Be this as it may, anyone who knows that somewhere someone has something against him certainly can do one thing: he can promise himself to remove the injustice by correcting it as soon as possible. The honest intention suffices to bring down the wall between himself and his “brother.” Immediately the unifying element is free again to contact all parts. As soon as the injustice that isolates has been overcome, the congregation is restored.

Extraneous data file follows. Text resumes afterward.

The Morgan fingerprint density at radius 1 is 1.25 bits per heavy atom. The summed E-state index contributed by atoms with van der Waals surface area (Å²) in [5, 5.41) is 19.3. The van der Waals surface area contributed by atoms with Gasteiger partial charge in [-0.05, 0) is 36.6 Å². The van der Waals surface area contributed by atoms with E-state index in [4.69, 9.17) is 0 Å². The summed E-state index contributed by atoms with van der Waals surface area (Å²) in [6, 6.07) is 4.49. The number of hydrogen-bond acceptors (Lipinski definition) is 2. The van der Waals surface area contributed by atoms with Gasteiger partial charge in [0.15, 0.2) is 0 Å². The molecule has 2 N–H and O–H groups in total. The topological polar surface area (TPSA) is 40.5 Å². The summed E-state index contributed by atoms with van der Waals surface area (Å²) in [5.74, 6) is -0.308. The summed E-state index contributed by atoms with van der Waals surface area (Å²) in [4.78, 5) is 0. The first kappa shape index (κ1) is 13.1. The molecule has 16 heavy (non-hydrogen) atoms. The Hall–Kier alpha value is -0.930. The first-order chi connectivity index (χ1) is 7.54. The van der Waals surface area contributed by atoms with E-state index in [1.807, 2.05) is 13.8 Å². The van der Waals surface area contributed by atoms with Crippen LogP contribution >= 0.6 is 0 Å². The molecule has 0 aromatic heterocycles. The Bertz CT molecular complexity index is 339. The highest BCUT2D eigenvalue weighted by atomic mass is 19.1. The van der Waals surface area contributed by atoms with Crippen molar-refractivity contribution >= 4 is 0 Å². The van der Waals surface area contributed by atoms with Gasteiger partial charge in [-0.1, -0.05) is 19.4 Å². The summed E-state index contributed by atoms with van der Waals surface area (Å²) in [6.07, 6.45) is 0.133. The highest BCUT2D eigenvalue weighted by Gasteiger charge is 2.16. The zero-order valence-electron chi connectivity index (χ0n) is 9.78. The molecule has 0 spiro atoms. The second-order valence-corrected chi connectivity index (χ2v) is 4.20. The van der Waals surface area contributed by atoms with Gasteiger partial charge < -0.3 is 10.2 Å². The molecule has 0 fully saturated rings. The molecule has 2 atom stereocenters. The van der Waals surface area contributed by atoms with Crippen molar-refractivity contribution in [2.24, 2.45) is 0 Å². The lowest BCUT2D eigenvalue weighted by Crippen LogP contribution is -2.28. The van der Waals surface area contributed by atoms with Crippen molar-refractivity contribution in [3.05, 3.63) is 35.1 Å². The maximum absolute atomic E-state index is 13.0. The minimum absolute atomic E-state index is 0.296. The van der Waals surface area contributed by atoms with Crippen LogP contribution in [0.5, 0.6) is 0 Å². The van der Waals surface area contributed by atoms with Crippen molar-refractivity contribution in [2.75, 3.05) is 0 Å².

Jesus’ word can also be reversed: We can say: “Therefore, if thou art offering thy gift at the altar, and there rememberest that thou hast anything against thy brother, leave thy gifts before the altar and go first to be reconciled to thy brother, and then come and offer thy gift.” Here you are the one with the complaint. Now you can act much more directly. For the essential depends not on the actual agreement reached by the estranged parties, but on one condition: your forgiveness. As long as you bear your grudge, no matter how “valid,” there can be no true congregation as far as you are concerned. Forgive, honestly and sincerely, and the sacred unifying circle will close again. Perhaps this is impossible all at once. Sometimes disappointment and revolt are too great to permit genuine forgiveness right away. Then forgive as much as is in your power and ask God to give you an increase of forgiveness. For it is not man who effects true forgiveness. The commandment to forgive one’s enemies might have been expressed: “Know that thou canst forgive thy enemy because Christ on the cross forgave His; it is He who effects forgiveness in thee.” Human forgiveness is different from that which the Lord meant. It coul.d be mere prudence, which says: “Let it go nothing will come of it anyway”; or indifference: “What does it matter?”; or false friendliness, which is no more than inverted dislike; or cowardice, which does not trust itself to fight it out, and so forth. The forgiveness of Christ is different. It means that divine love gains a footing in us, creating that new order which is meant to reign among the sons and daughters of God. Hence when you try to fulfill the law of love for the sake of God and His holy mysteries, you make it possible for God to allow the congregation of those rooted in His love to flower.